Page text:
This collection documents the late Prince Far I's (aka Michael Williams) final period with the Trojan label. These are frequently referred to as his best years, despite the fact that Psalms for I and Under Heavy Manners are graded as his finest albums. But it comes down to track-for-track, the dub 12" singles, and the sound system tracks that he cut with one of the greatest bands in the history of reggae, the Arabs – mainly made up of the Roots Radics band with cats like Flabba Holt, Style Scott, Chinna Smith, and Bingy Bunny. Prince Far I's Cry Tough Dub Encounter albums are well known for their visionary quality and stridently spaced out effects. Far I was his own producer from 1977 on, and he did a better job than anybody who had worked with him previously, whether it be Adrian Sherwood, Joe Gibbs, or Bunny Lee. With the exception of the first cut on this two-disc set, "Heavy Manners" produced by Joe Gibbs, the Prince was at the helm for everything else here. Of the 40 selections, four complete albums are represented, and a few singles. The albums are Free from Sin, Jamaican Heroes, Voice of Thunder, and Musical History.
Prince spent the latter half of the '80s courting the pop audience, and by the time of Graffiti Bridge, he had lost much of his R&B fan base. As a response, he formed the New Power Generation and recorded Diamonds and Pearls, his first record to reconnect with the urban audience since 1999, as well as his first to acknowledge the hip-hop revolution. The New Power Generation is a more skilled band than the Revolution, and they are able to make Prince's funk jazzier, particularly on "Willing and Able," the breezy "Strollin'" and "Walk Don't Walk." It's clear that these subtly textured songs are where his heart is at…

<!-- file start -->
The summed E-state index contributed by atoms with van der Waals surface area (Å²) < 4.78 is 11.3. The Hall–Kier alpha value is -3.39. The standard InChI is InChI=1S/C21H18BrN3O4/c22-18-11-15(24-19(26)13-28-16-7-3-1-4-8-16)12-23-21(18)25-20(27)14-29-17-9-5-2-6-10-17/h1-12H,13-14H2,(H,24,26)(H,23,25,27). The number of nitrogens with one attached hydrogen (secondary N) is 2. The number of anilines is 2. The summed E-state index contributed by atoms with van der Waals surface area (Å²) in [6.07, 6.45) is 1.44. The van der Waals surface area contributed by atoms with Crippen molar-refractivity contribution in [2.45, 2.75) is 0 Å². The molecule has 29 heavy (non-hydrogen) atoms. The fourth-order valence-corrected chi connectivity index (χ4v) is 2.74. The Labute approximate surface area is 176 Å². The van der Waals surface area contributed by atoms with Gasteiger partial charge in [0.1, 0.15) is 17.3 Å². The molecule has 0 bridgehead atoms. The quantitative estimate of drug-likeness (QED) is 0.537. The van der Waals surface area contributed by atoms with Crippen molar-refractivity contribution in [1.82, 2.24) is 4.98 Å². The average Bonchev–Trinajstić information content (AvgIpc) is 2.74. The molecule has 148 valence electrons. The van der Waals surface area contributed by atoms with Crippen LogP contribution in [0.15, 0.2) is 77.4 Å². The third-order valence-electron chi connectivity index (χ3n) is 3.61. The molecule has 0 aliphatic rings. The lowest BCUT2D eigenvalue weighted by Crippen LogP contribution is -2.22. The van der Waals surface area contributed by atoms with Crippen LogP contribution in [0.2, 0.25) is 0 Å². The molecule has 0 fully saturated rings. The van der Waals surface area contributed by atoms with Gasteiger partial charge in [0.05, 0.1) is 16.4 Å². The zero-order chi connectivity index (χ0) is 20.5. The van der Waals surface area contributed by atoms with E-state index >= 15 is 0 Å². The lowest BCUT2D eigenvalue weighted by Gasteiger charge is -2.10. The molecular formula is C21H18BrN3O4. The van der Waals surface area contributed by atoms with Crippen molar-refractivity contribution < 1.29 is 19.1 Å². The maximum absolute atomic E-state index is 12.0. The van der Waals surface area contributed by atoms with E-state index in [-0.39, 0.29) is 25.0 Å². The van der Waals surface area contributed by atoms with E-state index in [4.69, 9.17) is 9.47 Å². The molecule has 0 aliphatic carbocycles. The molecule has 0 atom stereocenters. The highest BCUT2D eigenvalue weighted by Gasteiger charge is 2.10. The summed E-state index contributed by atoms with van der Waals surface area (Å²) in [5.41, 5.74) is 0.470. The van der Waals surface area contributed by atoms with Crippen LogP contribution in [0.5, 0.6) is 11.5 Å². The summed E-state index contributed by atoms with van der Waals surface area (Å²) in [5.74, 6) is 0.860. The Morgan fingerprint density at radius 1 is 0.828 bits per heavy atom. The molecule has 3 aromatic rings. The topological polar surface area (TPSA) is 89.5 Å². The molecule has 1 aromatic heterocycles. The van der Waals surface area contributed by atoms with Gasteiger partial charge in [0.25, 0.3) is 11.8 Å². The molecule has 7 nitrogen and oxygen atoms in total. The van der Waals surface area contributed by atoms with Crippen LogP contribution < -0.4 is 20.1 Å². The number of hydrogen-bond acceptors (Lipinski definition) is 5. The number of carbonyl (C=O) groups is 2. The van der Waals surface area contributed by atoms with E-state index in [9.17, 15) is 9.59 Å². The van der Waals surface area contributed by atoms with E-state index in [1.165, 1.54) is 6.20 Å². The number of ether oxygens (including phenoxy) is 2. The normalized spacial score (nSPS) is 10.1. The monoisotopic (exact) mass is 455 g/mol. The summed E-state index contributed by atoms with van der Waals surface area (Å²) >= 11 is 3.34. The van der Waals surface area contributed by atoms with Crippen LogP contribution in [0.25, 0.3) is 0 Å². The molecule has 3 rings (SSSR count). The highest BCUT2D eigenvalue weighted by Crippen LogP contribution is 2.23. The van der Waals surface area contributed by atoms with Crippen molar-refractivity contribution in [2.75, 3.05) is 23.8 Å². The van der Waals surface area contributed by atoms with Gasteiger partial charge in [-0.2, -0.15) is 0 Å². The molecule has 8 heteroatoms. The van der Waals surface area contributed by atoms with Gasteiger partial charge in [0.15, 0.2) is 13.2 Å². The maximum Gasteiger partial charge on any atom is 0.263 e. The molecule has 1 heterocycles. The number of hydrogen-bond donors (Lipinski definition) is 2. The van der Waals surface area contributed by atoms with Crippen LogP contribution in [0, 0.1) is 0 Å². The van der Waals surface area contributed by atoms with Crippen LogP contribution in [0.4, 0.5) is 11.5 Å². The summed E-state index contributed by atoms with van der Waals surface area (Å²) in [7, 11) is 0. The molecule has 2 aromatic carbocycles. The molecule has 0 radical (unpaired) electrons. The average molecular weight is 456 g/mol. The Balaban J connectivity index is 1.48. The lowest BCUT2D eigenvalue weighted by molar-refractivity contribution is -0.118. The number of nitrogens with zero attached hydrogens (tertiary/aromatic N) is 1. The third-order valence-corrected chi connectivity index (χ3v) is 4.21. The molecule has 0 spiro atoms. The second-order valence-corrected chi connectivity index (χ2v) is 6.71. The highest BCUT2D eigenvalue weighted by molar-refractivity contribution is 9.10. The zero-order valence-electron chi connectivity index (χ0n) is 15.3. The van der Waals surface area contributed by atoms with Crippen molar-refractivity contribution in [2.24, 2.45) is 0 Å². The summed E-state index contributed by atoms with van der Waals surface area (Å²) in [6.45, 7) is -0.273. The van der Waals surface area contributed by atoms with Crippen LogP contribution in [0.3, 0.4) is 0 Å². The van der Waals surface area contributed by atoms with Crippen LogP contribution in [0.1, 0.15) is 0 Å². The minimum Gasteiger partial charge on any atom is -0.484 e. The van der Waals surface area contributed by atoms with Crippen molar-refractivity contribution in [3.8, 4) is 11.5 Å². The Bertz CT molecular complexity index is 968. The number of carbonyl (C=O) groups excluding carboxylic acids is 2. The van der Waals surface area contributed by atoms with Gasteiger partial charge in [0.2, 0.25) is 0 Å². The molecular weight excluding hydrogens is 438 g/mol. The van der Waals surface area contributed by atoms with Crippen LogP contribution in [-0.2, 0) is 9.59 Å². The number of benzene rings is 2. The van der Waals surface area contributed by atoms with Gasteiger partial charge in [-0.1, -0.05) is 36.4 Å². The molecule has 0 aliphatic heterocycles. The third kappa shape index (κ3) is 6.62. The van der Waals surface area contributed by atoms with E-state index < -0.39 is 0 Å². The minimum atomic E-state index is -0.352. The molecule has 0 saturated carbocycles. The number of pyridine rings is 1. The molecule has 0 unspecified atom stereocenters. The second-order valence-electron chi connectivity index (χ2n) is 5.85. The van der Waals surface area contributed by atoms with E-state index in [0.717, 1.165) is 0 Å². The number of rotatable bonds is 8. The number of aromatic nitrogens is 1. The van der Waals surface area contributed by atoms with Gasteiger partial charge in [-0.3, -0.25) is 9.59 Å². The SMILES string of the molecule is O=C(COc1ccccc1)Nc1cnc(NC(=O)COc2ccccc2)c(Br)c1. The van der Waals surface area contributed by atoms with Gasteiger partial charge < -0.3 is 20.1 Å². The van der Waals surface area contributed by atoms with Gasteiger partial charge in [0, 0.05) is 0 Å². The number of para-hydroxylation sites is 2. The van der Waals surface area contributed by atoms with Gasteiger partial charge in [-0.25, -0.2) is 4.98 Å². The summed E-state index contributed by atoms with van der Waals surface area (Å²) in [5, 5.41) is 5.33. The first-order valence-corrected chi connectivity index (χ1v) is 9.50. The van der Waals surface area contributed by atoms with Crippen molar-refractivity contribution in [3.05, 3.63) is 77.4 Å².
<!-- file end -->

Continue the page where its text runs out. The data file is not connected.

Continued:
Prince 4Ever will bring together 40 of PRINCE’s best-loved songs, including the hits “When Doves Cry,” “Let’s Go Crazy,” “Kiss,” “Little Red Corvette,” “Purple Rain,” “Raspberry Beret,” “Sign O’ The Times,” “Alphabet Street,” “Batdance,” and “Cream.” Prince 4Ever includes “Moonbeam Levels” – a previously unreleased song originally recorded in 1982 during the "1999" sessions and later considered for the never released "Rave Unto The Joy Fantastic" album. Prince 4Ever will also arrive with a 12-page booklet of never-before-seen photos by photographer Herb Ritts.
The Manhattan Jazz Quintet have been an on-again, off-again collective of New York City-based musicians who primarily record for the Japanese market. Co-founding members David Matthews (piano and arranger) and trumpeter Lew Soloff are still on hand, though the remainder of the group on this occasion consists of tenor saxophonist Andy Snitzer, bassist Charnett Moffett, and drummer Victor Lewis.
The unexpected death of Prince has shook the musical world, not only because of dying at an early age, but mostly, because we have lost one of the greatest talents of pop culture of the last 50 years. The Many Faces Of Prince is a heartfelt tribute to his work, and shows the lesser known facets of his career, like his beginnings as part of the funk group 94 East. You will also find his songs in versions performed by pop stars like The Art Of Noise, Ice T, Gary Numan and Sheila E. Finally, the Many Faces also takes a tour through his influences. The Many Faces Of Prince is a compendium of fantastic music that will delight not only fans of the artist but also anyone who wants to dive into the legacy of one of the greatest artists of our time.